Last night's Julliard Quartet concert at the Library of Congress was dedicated to Albert Moglie, who for almost 50 years has doctored and maintained the library's rare stringed instruments, including the Stradivari upon which the quartet plays. Referring to Moglie as "a kind of savior to all of us, one of that rare breed who understand what makes great instruments speak," first violinist Robert Mann presented the 90-year-old master violin-maker with a folio containing 10 large color photographs of the instruments and a special citation.
Like an old-fashioned physician, Moglie over the years has routinely arrived, black repair bag in hand -- the instruments are not allowed to leave the library -- to give the instruments a checkup before and after every concert. He has also, as Mann related, responded to many an emergency, applying his special art to cure an instrument's sudden hoarseness or squeak.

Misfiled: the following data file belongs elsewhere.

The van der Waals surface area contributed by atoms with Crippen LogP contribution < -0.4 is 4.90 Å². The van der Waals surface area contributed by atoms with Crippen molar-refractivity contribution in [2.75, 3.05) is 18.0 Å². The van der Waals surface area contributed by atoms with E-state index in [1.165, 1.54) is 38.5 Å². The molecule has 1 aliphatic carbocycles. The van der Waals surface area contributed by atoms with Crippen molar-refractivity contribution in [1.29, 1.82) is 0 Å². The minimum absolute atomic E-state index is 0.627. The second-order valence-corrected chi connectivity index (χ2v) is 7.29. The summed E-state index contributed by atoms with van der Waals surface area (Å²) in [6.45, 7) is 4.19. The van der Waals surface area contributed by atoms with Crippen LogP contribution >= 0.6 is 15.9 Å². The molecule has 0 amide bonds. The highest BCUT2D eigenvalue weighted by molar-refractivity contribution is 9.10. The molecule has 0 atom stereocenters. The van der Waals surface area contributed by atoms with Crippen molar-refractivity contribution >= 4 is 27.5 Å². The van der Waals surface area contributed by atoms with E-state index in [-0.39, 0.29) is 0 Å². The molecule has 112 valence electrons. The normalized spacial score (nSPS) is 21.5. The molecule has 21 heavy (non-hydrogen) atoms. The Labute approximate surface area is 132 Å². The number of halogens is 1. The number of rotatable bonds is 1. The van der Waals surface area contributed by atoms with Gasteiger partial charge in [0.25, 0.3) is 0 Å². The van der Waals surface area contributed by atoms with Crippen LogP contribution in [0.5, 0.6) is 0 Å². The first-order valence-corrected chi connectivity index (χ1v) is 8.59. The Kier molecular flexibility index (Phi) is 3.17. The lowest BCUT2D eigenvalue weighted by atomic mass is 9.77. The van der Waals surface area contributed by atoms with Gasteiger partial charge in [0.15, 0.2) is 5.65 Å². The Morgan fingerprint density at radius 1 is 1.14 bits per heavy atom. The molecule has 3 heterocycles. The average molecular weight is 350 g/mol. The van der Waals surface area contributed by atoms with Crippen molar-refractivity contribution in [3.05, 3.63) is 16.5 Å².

The Stradivari were clearly in the best of health, as forceful playing by the quartet testified. Violinist Earl Carlyss, joined by pianist Claude Frank, opened with a lyrical Mozart sonata. David Diamond's tightly written Tenth String Quartet and Brahms' dense C-Minor Piano Quartet received strong, almost fierce, performances.